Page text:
The CIHR Canadian HIV Trials Network: 32 years strong in improving prevention, treatment and management for people living with HIV in Canada through the implementation of high-quality research


BACKGROUND: Since 1990, The CIHR Canadian HIV Trials Network (CTN) has been a partnership of researchers, people living with HIV, governments, health advocates, and industry committed to advancing prevention, treatment, and management of HIV, HCV, and STTBIs. We will provide an overview of CTN's successes, lessons learned, challenges and future opportunities as Canada works diligently to reach all of our 90-90-90 targets.
DESCRIPTION: By conducting trials on the treatments of HIV, the Network developed research cores to address immunotherapy and vaccines; comorbidities; coinfections; and HIV prevention. This includes community-based and culturally appropriate treatment.
The CTN address research gaps and priorities by: funding pilot studies; developing research with community; scientific and community review of studies; accountable resource allocation; meeting semi-annually; an international External Advisory Committee; providing research support services; and employing virtual technologies.
LESSONS LEARNED: Lessons learned include:

  1. Training: The Postdoctoral Fellowship Program has now trained over 100 fellows, many of whom lead the Network and continue to conduct research.
  2. Community Engagement: The Community Advisory Committee is an embedded that became a model for community engagement for other networks. We have community led Community Engagement Teams.
  3. Funding Innovation: An inclusive research agenda to develop and Supporting investigator-initiated studies.
  4. Funding for Pilot Studies: We provide junior investigators with funding for high-risk, preliminary studies to build skills, generate data, and make them more competitive in national funding competitions.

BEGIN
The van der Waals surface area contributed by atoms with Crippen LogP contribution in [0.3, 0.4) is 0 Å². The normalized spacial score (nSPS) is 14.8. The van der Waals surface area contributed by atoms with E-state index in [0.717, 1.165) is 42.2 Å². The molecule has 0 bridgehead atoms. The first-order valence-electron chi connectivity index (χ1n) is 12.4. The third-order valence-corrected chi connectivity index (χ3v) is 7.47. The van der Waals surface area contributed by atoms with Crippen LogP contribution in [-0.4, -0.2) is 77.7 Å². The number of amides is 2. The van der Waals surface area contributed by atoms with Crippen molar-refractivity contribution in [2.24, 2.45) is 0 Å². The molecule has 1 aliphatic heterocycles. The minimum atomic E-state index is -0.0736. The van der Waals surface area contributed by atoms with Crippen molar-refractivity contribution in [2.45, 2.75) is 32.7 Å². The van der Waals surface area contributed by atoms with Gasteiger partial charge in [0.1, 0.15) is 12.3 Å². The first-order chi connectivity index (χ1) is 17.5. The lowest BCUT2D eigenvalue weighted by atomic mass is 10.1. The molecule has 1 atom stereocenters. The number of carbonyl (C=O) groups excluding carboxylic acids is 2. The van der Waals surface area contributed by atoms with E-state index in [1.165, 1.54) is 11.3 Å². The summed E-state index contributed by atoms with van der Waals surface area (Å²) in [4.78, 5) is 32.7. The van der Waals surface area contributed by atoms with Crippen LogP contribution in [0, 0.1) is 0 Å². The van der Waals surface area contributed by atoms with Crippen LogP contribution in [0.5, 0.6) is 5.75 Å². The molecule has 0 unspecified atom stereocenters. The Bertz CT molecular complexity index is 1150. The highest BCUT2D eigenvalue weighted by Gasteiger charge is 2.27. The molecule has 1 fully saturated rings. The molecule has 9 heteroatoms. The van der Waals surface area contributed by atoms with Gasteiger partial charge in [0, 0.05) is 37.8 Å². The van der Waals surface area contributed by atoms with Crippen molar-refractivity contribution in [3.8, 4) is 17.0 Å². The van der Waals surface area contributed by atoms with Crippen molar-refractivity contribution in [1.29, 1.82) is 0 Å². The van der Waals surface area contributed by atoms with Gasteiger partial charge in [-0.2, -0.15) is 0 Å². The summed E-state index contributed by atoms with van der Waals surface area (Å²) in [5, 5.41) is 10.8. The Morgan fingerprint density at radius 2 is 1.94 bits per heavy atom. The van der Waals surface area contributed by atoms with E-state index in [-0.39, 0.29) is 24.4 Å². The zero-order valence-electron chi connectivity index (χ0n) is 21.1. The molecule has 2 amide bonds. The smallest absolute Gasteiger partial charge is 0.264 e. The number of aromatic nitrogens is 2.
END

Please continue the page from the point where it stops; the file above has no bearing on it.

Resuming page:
5. Guidelines and Long-Term HIV Management: The Network supports guideline development (e.g. PrEP) and studies focused on managing comorbidity, coinfections, and aging.
  6. Enhancing Infrastructure: As studies complexity increases, the Network supports investigators with experts to file Health Canada trials and trial monitors.

CONCLUSIONS: Next steps include:
  1. Embracing international collaborations for larger sample size clinical trials and building expertise in implementation science particularly around coinfections, comorbidities, and a broader STBBI mandate.
  2. Concentrate populations with less favourable outcomes, such as Indigenous communities, people who use drugs, and people aging with HIV to reach our 90:90:90 goals.
  3. Using decentralized trials, virtual appointments, and in-home procedures introduced by COVID-19 to co-create participant-centric and trauma-informed research studies.
  4. A commitment to anti-racism/anti-colonialism Network policies and structures.
  5. Increasing support to investigators to eliminate study administrative burden.

Download the e-Poster (PDF)